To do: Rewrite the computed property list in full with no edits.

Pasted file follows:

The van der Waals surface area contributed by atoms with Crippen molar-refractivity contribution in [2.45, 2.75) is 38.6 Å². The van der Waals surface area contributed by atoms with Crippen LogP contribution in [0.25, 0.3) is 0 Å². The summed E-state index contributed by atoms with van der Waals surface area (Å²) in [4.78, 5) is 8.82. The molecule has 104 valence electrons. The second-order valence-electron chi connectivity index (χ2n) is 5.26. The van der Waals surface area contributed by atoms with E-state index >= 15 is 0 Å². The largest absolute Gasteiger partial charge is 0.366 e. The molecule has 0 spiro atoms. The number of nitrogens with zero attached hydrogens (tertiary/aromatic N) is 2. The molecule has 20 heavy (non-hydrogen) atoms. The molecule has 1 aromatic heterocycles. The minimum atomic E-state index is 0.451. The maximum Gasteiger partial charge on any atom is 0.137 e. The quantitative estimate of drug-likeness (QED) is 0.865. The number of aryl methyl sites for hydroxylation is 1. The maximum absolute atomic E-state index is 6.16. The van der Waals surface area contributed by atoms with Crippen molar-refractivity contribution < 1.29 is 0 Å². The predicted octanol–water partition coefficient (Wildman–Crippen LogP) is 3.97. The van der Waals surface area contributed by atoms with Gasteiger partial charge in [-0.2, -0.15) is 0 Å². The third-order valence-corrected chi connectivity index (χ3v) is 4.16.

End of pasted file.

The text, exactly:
The van der Waals surface area contributed by atoms with Crippen molar-refractivity contribution in [2.45, 2.75) is 38.6 Å². The van der Waals surface area contributed by atoms with Crippen LogP contribution in [0.25, 0.3) is 0 Å². The summed E-state index contributed by atoms with van der Waals surface area (Å²) in [4.78, 5) is 8.82. The molecule has 104 valence electrons. The second-order valence-electron chi connectivity index (χ2n) is 5.26. The van der Waals surface area contributed by atoms with E-state index >= 15 is 0 Å². The largest absolute Gasteiger partial charge is 0.366 e. The molecule has 0 spiro atoms. The number of nitrogens with zero attached hydrogens (tertiary/aromatic N) is 2. The molecule has 20 heavy (non-hydrogen) atoms. The molecule has 1 aromatic heterocycles. The minimum atomic E-state index is 0.451. The maximum Gasteiger partial charge on any atom is 0.137 e. The quantitative estimate of drug-likeness (QED) is 0.865. The number of aryl methyl sites for hydroxylation is 1. The maximum absolute atomic E-state index is 6.16. The van der Waals surface area contributed by atoms with Crippen molar-refractivity contribution < 1.29 is 0 Å². The predicted octanol–water partition coefficient (Wildman–Crippen LogP) is 3.97. The van der Waals surface area contributed by atoms with Gasteiger partial charge in [-0.2, -0.15) is 0 Å². The third-order valence-corrected chi connectivity index (χ3v) is 4.16.